Friday, June 21, 2013
Tuesday, June 18, 2013
Sunday, June 16, 2013
Tuesday, June 11, 2013
Tuesday, June 4, 2013
Sunday, June 2, 2013
A Maryland energy company is planning to deliver 500 megawatts of power to the electrical grid from a giant hollow tower on the Arizona-Mexico border that would be the second-tallest structure ever built.
The project does seem farfetched, and the company’s stock is trading at a penny a share, down from a high of 32 cents two years ago. But Sharon Williams, the director of development services for the city of San Luis, said the company’s professionalism bespoke a certain seriousness.
Massive Energy Skyscraper Proposed On U.S.-Mexico Border http://www.forbes.com/sites/davidferris/2013/03/26/massive-energy-skyscraper-proposed-on-u-s-mexico-border/
Your Energy Skyscraper Questions, Answered
Saturday, June 1, 2013
ESM was presenting a community energy storage (CES) system comprised of two enclosures that separately house the ABB ESI-S inverter and five GM Chevy Volt batteries. The batteries, which have been in use in the Volt for 8 to 10 years, are capable of holding only 70 percent of their full charge, thereby making them less viable for automotive use. But that remaining capacity, which can discharge power over the span of several hours, has definite benefits as a stationary storage application.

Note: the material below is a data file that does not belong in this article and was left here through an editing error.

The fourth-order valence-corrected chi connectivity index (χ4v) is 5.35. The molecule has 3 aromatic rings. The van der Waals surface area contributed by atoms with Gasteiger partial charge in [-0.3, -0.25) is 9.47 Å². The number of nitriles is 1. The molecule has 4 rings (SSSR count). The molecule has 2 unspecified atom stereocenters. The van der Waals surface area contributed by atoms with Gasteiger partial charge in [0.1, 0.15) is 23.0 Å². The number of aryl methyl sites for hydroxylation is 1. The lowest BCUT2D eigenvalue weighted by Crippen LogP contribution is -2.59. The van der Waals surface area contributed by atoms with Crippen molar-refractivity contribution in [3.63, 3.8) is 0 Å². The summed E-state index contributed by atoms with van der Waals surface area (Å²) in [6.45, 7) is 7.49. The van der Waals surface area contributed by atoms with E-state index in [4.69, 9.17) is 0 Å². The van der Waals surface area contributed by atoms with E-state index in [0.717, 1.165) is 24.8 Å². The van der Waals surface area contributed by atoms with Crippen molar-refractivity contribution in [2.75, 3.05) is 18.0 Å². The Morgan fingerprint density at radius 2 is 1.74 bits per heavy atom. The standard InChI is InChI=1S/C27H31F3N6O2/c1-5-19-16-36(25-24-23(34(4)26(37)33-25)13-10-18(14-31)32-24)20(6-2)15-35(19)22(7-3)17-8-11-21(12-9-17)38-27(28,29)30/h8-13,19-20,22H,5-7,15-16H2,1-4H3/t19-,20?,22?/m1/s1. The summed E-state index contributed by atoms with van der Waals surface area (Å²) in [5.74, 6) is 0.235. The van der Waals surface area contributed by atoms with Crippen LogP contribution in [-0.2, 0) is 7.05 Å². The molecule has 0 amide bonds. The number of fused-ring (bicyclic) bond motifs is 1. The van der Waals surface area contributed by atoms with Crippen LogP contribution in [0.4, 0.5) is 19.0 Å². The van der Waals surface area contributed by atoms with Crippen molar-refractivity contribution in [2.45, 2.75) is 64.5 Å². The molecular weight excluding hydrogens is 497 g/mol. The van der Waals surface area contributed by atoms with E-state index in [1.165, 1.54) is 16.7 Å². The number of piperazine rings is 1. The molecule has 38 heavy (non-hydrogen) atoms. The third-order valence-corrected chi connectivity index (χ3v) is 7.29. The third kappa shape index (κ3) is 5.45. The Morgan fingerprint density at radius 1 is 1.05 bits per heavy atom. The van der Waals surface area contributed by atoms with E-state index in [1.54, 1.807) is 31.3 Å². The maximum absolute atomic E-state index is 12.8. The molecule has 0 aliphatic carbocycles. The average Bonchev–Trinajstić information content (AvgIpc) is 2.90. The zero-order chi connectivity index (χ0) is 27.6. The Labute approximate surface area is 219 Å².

Fabrication of thin-film solar cells (TFSCs) on substrates other than Si and glass has been challenging because these nonconventional substrates are not suitable for the current TFSC fabrication processes due to poor surface flatness and low tolerance to high temperature and chemical processing. Here, we report a new peel-and-stick process that circumvents these fabrication challenges by peeling off the fully fabricated TFSCs from the original Si wafer and attaching TFSCs to virtually any substrates regardless of materials, flatness and rigidness. With the peel-and-stick process, we integrated hydrogenated amorphous silicon (a-Si:H) TFSCs on paper, plastics, cell phone and building windows while maintaining the original 7.5% efficiency. The new peel-and-stick process enables further reduction of the cost and weight for TFSCs and endows TFSCs with flexibility and attachability for broader application areas. We believe that the peel-and-stick process can be applied to thin film electronics as well.